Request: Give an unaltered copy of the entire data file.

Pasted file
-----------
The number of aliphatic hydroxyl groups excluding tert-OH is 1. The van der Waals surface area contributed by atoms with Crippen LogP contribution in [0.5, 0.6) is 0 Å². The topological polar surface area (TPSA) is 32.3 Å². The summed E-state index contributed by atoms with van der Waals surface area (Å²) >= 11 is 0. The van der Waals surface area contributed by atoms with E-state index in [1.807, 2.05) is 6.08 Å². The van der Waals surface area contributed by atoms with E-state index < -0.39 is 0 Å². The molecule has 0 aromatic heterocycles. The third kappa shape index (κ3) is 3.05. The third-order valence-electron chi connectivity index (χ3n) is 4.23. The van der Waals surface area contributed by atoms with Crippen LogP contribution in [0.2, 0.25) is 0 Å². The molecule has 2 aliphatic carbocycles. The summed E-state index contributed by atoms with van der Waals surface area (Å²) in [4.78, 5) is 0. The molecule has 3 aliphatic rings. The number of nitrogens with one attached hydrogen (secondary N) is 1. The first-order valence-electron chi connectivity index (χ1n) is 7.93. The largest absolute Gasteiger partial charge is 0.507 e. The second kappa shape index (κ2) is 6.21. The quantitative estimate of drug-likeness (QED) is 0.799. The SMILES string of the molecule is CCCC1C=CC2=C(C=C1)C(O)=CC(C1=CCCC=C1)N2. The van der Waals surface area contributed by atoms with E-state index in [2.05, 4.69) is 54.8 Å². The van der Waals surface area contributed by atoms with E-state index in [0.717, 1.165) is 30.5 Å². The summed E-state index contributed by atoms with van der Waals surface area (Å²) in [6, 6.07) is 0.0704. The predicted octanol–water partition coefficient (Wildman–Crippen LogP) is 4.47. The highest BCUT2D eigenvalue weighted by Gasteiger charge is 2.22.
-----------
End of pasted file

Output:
The number of aliphatic hydroxyl groups excluding tert-OH is 1. The van der Waals surface area contributed by atoms with Crippen LogP contribution in [0.5, 0.6) is 0 Å². The topological polar surface area (TPSA) is 32.3 Å². The summed E-state index contributed by atoms with van der Waals surface area (Å²) >= 11 is 0. The van der Waals surface area contributed by atoms with E-state index in [1.807, 2.05) is 6.08 Å². The van der Waals surface area contributed by atoms with E-state index < -0.39 is 0 Å². The molecule has 0 aromatic heterocycles. The third kappa shape index (κ3) is 3.05. The third-order valence-electron chi connectivity index (χ3n) is 4.23. The van der Waals surface area contributed by atoms with Crippen LogP contribution in [0.2, 0.25) is 0 Å². The molecule has 2 aliphatic carbocycles. The summed E-state index contributed by atoms with van der Waals surface area (Å²) in [4.78, 5) is 0. The molecule has 3 aliphatic rings. The number of nitrogens with one attached hydrogen (secondary N) is 1. The first-order valence-electron chi connectivity index (χ1n) is 7.93. The largest absolute Gasteiger partial charge is 0.507 e. The second kappa shape index (κ2) is 6.21. The quantitative estimate of drug-likeness (QED) is 0.799. The SMILES string of the molecule is CCCC1C=CC2=C(C=C1)C(O)=CC(C1=CCCC=C1)N2. The van der Waals surface area contributed by atoms with E-state index in [2.05, 4.69) is 54.8 Å². The van der Waals surface area contributed by atoms with E-state index in [0.717, 1.165) is 30.5 Å². The summed E-state index contributed by atoms with van der Waals surface area (Å²) in [6, 6.07) is 0.0704. The predicted octanol–water partition coefficient (Wildman–Crippen LogP) is 4.47. The highest BCUT2D eigenvalue weighted by Gasteiger charge is 2.22.